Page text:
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The Council of Constantinople in 869–70: A Minority Council

In: Annuarium Historiae Conciliorum
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  • 1 Professor Emeritus, Department of History, National and Kapodistrian University of AthensAthensGreece
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Abstract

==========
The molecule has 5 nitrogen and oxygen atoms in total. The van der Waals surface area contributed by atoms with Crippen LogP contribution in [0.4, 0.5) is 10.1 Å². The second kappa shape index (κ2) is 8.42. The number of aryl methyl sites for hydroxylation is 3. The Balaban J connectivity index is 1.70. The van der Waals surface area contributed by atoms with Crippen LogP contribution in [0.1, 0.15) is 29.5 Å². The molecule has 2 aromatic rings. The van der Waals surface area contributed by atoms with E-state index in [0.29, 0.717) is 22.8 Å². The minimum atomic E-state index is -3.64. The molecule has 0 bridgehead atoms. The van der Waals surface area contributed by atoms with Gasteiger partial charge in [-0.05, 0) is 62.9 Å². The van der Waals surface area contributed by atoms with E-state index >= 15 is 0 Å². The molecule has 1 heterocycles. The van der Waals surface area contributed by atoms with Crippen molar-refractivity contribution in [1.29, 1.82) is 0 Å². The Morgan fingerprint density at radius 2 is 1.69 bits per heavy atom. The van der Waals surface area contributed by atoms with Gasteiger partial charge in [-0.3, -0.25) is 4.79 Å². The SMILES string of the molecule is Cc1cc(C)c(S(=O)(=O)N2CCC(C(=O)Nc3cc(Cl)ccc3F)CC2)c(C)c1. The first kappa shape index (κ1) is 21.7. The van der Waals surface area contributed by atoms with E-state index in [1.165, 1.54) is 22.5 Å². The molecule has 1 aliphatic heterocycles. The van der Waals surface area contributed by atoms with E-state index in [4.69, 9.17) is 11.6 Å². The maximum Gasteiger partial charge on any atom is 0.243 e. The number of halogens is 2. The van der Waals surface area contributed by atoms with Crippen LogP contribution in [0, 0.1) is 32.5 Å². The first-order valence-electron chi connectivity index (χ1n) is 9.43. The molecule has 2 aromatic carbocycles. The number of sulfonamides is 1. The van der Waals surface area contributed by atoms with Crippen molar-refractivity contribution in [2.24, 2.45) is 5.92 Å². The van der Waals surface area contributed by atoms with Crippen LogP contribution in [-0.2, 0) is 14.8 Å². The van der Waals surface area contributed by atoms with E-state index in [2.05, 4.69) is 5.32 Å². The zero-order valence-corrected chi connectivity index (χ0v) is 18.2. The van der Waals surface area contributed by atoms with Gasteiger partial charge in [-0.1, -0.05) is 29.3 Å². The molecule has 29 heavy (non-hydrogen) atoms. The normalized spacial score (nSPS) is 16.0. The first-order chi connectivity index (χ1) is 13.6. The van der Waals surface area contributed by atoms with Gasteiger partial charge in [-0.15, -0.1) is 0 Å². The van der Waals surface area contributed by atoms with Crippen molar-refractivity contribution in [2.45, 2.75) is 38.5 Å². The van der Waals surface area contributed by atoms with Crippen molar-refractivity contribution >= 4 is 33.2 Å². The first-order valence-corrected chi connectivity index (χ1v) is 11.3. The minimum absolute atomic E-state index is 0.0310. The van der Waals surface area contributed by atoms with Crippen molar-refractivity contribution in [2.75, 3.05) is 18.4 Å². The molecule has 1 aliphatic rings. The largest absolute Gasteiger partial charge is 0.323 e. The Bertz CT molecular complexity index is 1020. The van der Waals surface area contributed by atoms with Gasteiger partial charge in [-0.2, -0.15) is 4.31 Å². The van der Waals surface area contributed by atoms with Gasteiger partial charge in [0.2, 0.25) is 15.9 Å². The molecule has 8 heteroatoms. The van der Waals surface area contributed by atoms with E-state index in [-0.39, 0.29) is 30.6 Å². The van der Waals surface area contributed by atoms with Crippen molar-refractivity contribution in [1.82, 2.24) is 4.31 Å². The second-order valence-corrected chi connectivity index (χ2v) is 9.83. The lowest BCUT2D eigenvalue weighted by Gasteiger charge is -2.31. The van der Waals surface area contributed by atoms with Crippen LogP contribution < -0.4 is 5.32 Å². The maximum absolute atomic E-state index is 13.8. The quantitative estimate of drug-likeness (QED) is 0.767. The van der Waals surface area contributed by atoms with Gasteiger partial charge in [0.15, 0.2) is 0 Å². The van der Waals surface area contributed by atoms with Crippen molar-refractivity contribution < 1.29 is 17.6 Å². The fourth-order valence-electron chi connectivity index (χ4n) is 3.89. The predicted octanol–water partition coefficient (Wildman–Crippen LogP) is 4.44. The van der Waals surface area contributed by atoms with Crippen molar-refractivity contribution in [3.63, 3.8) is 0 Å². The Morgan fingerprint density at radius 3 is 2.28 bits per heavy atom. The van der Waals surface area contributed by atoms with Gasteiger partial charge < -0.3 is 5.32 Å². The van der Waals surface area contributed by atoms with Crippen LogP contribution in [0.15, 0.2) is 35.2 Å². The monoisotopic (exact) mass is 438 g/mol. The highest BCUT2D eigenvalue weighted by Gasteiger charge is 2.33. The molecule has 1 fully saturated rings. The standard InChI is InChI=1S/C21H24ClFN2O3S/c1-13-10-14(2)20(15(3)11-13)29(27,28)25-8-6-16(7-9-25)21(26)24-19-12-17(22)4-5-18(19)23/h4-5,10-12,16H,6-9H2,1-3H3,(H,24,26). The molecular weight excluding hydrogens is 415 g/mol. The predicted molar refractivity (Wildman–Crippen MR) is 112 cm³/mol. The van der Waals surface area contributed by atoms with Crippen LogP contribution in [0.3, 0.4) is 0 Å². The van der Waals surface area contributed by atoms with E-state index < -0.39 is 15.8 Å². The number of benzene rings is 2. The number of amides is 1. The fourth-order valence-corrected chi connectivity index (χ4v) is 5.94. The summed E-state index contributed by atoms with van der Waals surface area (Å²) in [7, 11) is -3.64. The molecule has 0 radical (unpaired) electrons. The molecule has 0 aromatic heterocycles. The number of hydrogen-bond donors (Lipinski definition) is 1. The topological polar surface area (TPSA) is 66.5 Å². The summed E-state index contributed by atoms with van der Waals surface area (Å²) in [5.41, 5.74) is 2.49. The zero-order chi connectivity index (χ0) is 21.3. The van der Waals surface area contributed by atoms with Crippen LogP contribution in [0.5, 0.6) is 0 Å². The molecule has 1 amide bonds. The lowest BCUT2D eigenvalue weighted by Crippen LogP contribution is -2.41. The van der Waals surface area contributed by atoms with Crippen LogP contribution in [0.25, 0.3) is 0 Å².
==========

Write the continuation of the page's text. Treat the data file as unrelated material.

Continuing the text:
The Council of Constantinople of 869 was convoked by Emperor Basil I on the demand of pope Hadrian II aiming at concluding the causa Ignatiana et Photiana, actually at the definite condemnation of Patriarch Photius and his followers. The Council in Western historiographical and canonical tradition labelled as the Eighth Ecumenical Council, was in fact a minority council. The instruction of Pope Hadrian II to his representatives in Constantinople that they should collect handwritten libelli emendationis or satisfactionis by all invited bishops as a conditio sine qua non for being permitted to participate at the Council, forced hundreds of invited bishops to choose – with the exception of merely 102 of them – to abstain from participation.

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